With a new interface and updated stock applications all-around, this may be less of an issue than before. But contrary to Apple’s philosophy, choice is a great thing. And not all Apple-made apps are worth using (ahem … Maps). Need I say more?
New look, same ol’ keyboard
I’ve written about physical and soft keyboards a few times since I started here at Pocketnow. And one thing is certain about mobile text input: it’s radically changed since the beginning of soft keyboards. Apple actually played a fairly significant role in that advancement … years ago.
But auto-correct is a feature many of us love as much as we hate it.
In the last two years, touchscreen input has changed, conceptually. Tapping on a smooth, tactiless, glass display is hardly the best way to input text. And third-party options for Android, such as Swype and SwiftKey, have revolutionized touchscreen typing. Even Google’s stock keyboard offers prediction and trace typing.
While Apple’s keyboard was once considered the best soft keyboard around, a lot has changed since 2007. Unfortunately, the iOS keyboard hasn’t. In iOS 7, it has a new look. But under the surface, it seems to be the same ol’ standard QWERTY with no major improvements.
My larger-than-normal thumbs will surely have just as much trouble typing on the tiny iOS 7 keyboard as the iOS 6 keyboard.
No major improvements to Siri
Siri definitely turned some heads in 2011. Even a few months after its launch, we were enthralled with the snarky digital assistant.
But even Woz said Apple ruined what Siri was before it was acquired. And with things like Google Now, which work in the background, often completely automated, it’s unfortunate you still have to call upon Siri for it to be useful. I’ve gotten used to Google Now just telling me things when I need to know them, like package tracking info, local events, when I need to leave to make it to my appointments on time, etc.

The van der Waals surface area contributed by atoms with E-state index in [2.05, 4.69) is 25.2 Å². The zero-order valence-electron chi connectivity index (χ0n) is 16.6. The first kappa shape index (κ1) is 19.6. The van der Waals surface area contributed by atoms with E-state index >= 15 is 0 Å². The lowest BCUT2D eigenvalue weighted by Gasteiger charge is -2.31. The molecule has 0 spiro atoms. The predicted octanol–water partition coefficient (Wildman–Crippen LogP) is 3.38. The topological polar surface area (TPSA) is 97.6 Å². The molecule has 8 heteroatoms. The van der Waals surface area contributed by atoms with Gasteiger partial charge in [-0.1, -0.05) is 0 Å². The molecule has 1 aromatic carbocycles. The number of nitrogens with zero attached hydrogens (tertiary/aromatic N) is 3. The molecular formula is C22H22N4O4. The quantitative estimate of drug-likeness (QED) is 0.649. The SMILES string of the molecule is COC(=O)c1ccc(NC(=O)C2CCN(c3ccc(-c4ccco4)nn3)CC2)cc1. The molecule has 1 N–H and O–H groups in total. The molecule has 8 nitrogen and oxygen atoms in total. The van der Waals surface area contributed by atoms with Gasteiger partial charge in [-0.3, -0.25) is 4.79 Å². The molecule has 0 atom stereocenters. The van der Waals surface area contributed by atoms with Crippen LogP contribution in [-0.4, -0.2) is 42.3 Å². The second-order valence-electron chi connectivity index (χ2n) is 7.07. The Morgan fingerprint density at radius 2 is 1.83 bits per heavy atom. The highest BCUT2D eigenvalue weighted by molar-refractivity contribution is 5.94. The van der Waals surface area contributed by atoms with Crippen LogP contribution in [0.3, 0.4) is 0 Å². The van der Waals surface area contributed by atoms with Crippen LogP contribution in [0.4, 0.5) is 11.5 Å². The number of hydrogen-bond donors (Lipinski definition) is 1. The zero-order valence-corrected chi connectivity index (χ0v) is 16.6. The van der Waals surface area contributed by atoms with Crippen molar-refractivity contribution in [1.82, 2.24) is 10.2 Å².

Also, those new voices are kind of creepy. And Bing integration? Really?
Those colors …
Don’t get me wrong, I like colors. While the clothes I wear are mostly neutral, I’m a fan of colors. My home screen setup generally has a popping color or two. And some of the accessories and bags I buy are bright colors. Heck, the car I bought a few weeks ago is a bright orange – Hot Lava, to be exact.
I disagreed with Tony during the Hangout in that iOS has been “TouchWiz’d.” After some reflection, I don’t entirely agree, but I definitely see what he was referring to. Now iOS looks more cartoon-esque than ever, and it’s playful – a stark contrast from the professional feel of iOS 6 and before. At every turn, there are bright, vibrant colors: purple, light blue, yellow, green, red, orange, etc.
They are all tiny accents, which is fine. But there is color everywhere. And if you’re not a fan of such vibrant, playful colors, there’s no escaping them in iOS 7, for better or worse.
How do you feel about iOS 7, readers? Is it everything you were hoping for? Are you disappointed? Or indifferent? The overall reception here at Pocketnow is excitement and eagerness to get our hands on the new software (which should happen by day’s end). Sound off with your thoughts below!